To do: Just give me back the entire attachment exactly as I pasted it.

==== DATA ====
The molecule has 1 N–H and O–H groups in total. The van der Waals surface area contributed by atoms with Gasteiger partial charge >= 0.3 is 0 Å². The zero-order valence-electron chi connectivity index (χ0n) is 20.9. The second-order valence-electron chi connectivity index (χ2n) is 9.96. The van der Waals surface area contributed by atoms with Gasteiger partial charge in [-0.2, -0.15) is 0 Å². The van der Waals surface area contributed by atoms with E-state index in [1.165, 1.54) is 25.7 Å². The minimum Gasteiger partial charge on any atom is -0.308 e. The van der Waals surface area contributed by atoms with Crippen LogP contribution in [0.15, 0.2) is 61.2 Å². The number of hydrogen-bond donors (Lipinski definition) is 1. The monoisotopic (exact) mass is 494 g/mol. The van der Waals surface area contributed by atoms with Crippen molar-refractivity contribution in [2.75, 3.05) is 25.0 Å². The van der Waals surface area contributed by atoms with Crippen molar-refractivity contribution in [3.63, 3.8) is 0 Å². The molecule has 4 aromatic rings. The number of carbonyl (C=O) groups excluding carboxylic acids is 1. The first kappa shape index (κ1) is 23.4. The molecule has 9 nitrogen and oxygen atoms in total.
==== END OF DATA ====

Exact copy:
The molecule has 1 N–H and O–H groups in total. The van der Waals surface area contributed by atoms with Gasteiger partial charge >= 0.3 is 0 Å². The zero-order valence-electron chi connectivity index (χ0n) is 20.9. The second-order valence-electron chi connectivity index (χ2n) is 9.96. The van der Waals surface area contributed by atoms with Gasteiger partial charge in [-0.2, -0.15) is 0 Å². The van der Waals surface area contributed by atoms with E-state index in [1.165, 1.54) is 25.7 Å². The minimum Gasteiger partial charge on any atom is -0.308 e. The van der Waals surface area contributed by atoms with Crippen LogP contribution in [0.15, 0.2) is 61.2 Å². The number of hydrogen-bond donors (Lipinski definition) is 1. The monoisotopic (exact) mass is 494 g/mol. The van der Waals surface area contributed by atoms with Crippen molar-refractivity contribution in [2.75, 3.05) is 25.0 Å². The van der Waals surface area contributed by atoms with Crippen molar-refractivity contribution in [3.63, 3.8) is 0 Å². The molecule has 4 aromatic rings. The number of carbonyl (C=O) groups excluding carboxylic acids is 1. The first kappa shape index (κ1) is 23.4. The molecule has 9 nitrogen and oxygen atoms in total.